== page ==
Non-invasive detection of glucose via a solution-gated graphene transistor†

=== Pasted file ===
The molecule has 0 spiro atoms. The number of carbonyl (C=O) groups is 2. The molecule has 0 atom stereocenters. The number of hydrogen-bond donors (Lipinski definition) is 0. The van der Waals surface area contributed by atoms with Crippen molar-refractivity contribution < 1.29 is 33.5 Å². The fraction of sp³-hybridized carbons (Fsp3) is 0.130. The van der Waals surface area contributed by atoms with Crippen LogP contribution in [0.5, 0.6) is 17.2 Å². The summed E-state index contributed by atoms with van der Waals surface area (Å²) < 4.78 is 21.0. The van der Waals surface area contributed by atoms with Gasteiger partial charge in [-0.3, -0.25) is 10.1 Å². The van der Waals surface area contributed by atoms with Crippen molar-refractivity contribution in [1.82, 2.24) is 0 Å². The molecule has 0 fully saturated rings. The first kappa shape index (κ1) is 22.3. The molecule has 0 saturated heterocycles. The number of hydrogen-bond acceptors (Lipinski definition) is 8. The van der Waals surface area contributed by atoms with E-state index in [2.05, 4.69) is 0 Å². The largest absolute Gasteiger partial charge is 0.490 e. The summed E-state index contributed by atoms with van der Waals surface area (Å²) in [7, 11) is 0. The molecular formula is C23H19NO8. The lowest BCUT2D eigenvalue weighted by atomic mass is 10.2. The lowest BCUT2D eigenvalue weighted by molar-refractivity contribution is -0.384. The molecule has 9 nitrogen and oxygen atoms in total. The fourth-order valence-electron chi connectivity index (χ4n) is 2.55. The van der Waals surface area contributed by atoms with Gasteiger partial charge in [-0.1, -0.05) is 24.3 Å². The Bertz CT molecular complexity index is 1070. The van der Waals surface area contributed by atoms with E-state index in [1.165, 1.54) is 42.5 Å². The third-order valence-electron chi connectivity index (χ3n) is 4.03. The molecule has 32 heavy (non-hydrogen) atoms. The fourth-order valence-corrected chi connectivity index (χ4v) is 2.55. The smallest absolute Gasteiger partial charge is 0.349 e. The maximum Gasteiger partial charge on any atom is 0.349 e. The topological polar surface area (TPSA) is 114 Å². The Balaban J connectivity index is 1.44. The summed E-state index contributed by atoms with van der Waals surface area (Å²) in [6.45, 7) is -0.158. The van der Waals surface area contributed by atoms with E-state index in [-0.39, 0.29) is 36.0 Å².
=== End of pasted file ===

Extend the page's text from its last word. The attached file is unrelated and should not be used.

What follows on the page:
Owing to its high sensitivity, a solution-gated graphene transistor has rapidly emerged as a cutting edge technology in electrochemical sensing. In this work, composites of gold nanoparticles and reduced graphene oxide were synthesized on a glassy carbon electrode by using the electrodeposition method. A modified glassy carbon electrode was used as the gate electrode and assembled into the solution-gated graphene transistor device along with the graphene channel for a non-invasive glucose detection. The sensing mechanism was based on the change in current in the channel of the device caused by the addition of glucose, of which electro-oxidation on the surface of the gold nanoparticles and reduced graphene oxide led to a change in equivalent gate voltage, and consequently, affected the channel carrier concentration. The self-amplification effect of transistors was utilized in our sensors, which resulted in a detection limit that was 10 times lower than those of conventional electrochemical sensors. Compared to traditional enzymatic transistor sensors, the novel solution-gated graphene transistor nonenzymatic sensors based on gold nanoparticles and reduced graphene oxide demonstrated significant sensing advantages, such as a simple structure, wide linear range from 10 μM to 400 μM and 400 μM to 31 mM, and low detection limit down to 4 μM. The chemicals coexisting in human sweat e.g. sodium chloride, urea, and lactic acid imposed no distinct interference for the glucose detection. Therefore, we achieved a non-invasive detection of glucose in the artificial sweat samples with satisfactory sensing results. This work demonstrates an effective route for non-invasive glucose testing in practical clinical diagnosis by using nonenzymatic, solution-gated graphene transistor devices.